Thomas Allen's first book, Foreign Parts - A Singer's Journal was published in 1993. He recently directed for the first time, in Albert Herring at the Royal College of Music, Così fan tutte and Don Giovanni (for the Samling Foundation, of which he is the patron) at the Sage Music Centre in Gateshead. In 2006, he made his American directorial debut with a production of Mozart's The Marriage of Figaro for Arizona Opera. In 2007, he directed a new production of The Barber of Seville for Scottish Opera. He has also performed in a Live Concert Recording of Leonard Bernstein's Candide at Avery Fisher Hall at Lincoln Center for the Performing Arts, New York City.

Allen has now performed at Covent Garden for over thirty-five years, playing over forty roles with the company. The 25th anniversary of his debut at the Metropolitan Opera was celebrated in 2006. Allen has been revealed as being the model and inspiration in developing the now famous character of Billy Elliot in the play of the same name by Lee Hall.[7]

In September 2008, he performed under the direction of Woody Allen in Puccini's Gianni Schicchi for the Los Angeles Opera as well as at the Spoleto Festival in June 2009. This year, Sir Thomas Allen celebrates the 40th anniversary of his professional debut as Figaro in October 1969, also marking the four decades he has been in the opera world. Recently, Sir Thomas took part in the annual BBC Proms, singing songs from numerous MGM musicals such as Gigi, Kismet and Hit the Town at the Royal Albert Hall, London. In the coming 2009-10 opera season, he will be making appearances in operas in both America and the United Kingdom; as Faninal in Der Rosenkavalier, Don Alfonso in Cosi fan tutte, Prosdocimo in Il turco in Italia, Gianni Schicchi at Covent Garden and Beckmesser in Wagner's Die Meistersinger von Nürnberg.

Honours

His film credits include The Real Don Giovanni and Mrs Henderson Presents.

Notes

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Sir Thomas Allen, CBE
File:Sir Thomas
Sir Thomas Allen, 2003
Born Thomas Boaz Allen
10 September 1944(1944-09-10)
Seaham Harbour, County Durham, England
Years active 1969-present
Spouse Jeannie Lascelles (1988-present)

Sir Thomas Boaz Allen, CBE (born 10 September 1944) is an internationally renowned English operatic baritone. He is widely admired in the opera world for his beautiful voice, his versatility in repertoire, and his prowess as an actor - leading many to rate him as one of the best lyric baritones of the late 20th Century.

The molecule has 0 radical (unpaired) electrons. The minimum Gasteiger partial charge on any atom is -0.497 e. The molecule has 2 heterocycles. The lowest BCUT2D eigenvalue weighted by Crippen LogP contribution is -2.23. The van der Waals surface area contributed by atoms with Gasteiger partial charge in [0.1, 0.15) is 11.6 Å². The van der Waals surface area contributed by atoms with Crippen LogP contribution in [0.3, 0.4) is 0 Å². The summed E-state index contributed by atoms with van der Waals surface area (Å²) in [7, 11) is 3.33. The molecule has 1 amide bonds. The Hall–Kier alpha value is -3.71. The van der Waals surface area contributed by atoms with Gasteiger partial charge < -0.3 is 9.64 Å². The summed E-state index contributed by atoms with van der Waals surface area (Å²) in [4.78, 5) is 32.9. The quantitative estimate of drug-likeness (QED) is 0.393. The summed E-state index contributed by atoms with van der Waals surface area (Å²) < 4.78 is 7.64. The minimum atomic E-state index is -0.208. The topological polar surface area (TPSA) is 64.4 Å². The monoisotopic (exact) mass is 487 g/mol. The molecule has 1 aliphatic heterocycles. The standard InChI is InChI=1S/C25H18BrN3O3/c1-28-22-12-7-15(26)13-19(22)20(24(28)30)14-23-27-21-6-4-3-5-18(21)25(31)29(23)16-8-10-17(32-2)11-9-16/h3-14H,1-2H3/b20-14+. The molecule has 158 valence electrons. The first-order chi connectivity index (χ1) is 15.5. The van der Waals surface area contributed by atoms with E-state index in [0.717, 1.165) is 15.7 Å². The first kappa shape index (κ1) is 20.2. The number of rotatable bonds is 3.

Contents

Early years

Born to Florence and Thomas Allen in the fishing town of Seaham Harbour, County Durham in 1944, Allen studied at Ryhope Grammar School from 1955 to 1964, becoming captain of his house and later head boy while also doing well in sports, such as in athletics, rugby and especially golf.[1]

Allen's initial ambition was to be a doctor but this was later abandoned when he won a place at the Royal College of Music in 1964, where he studied for four years, specializing in oratorio and lieder until 1968. He won the prestigious Queen's Prize while studying at the college which allowed him to study under James Lockhart, who noticed Allen's talents. Under Lockhart, Allen then shifted his attention from lieder and oratorio to opera and in 1969, he made his debut as D'Obigny in Verdi's La traviata with the Welsh National Opera. His early roles with the WNO also included Mozart's Almaviva, Guglielmo and Papageno, Falke, Billy Budd, Posa, Eugene Onegin and Germont.

In 1971, Allen made his Covent Garden debut as Donald in Billy Budd and he joined the company the following year. His solo Glyndebourne Festival debut was as Papageno in 1973, and he returned as Figaro in Mozart's The Marriage of Figaro (1974), Guglielmo (1975) and Don Giovanni (1977) and it was during this time that he was quickly hailed by music critics as the finest English baritone since Sir Charles Santley.[2] He made his Metropolitan Opera debut in 1981 as Papageno. He left Covent Garden to become a freelance singer in 1979 although he still remains a guest artist with the company.[3] He sang the title role in the British stage premiere of Busoni's Doktor Faust for the English National Opera in 1986 (a performance which was also commended in the 1986 Laurence Olivier Awards when the production won the award for 'Outstanding Achievement in Opera') [4], while his debut at the Salzburg Festival was as Ulisse in Monteverdi's Il ritorno d'Ulisse in patria in 1985. His Chicago debut was Rossini's Figaro in The Barber of Seville in 1989.[5]